Inchicore is the biggest rail maintenance depot in Ireland and almost all the diesel fleet is maintained there – as well as the DART electrics. It’s located in southwest Dublin – just across the Liffey from Phoenix Park in the suburb of (unsurprisingly) Inchicore. It was founded in 1846 and the open day today was commemorating its 175th anniversary (delayed a year by the pandemic). It’s a vast site and around the turn of the century employed over 1500. Today it’s still a big employer but staff numbers have fallen to about 500. A lot of the houses around the site were built by the railway company to house the workers – they are smart and presumably highly sought after nowadays. Very progressive in a Port Sunlight-ish sort of way.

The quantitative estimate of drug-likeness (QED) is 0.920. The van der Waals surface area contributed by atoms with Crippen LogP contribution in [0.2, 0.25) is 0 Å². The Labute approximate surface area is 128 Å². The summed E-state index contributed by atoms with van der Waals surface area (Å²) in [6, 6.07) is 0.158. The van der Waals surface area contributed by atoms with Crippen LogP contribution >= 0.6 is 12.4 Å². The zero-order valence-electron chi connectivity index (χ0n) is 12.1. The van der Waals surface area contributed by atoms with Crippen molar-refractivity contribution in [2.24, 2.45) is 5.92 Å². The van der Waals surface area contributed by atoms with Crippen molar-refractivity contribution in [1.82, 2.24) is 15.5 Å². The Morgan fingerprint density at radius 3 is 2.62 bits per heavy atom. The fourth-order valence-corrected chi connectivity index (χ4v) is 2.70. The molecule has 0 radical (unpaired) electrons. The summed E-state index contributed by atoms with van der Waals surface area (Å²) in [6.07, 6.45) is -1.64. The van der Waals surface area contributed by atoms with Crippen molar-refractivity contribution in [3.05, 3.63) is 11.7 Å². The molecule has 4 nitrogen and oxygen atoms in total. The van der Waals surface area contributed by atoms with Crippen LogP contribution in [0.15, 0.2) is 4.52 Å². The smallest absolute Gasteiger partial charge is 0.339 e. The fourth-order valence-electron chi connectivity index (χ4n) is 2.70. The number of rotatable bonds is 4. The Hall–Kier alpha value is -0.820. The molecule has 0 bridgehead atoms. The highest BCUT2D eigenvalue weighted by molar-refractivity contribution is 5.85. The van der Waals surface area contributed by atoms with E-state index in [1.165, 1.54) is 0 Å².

After yesterdays heavy rain, I was a bit hesitant about committing to a day spent wandering around a potentially rain- and wind-swept railway yard but as it happened, the weather today was perfect for a rail inspection outing. Mild and spring-like, with even a glimmer of sun and no rain.

It was a privilege to be there today. Iarnród Éireann really had pulled all the stops out to organise a fantastic day, and I was amazed by how much of the site had been opened up. Almost nowhere was off limits, and as well as lots of information displays and plenty of well-informed staff on hand to answer questions, you could wander freely amongst all the locos, bogies and generators that were currently in the depot for maintenance.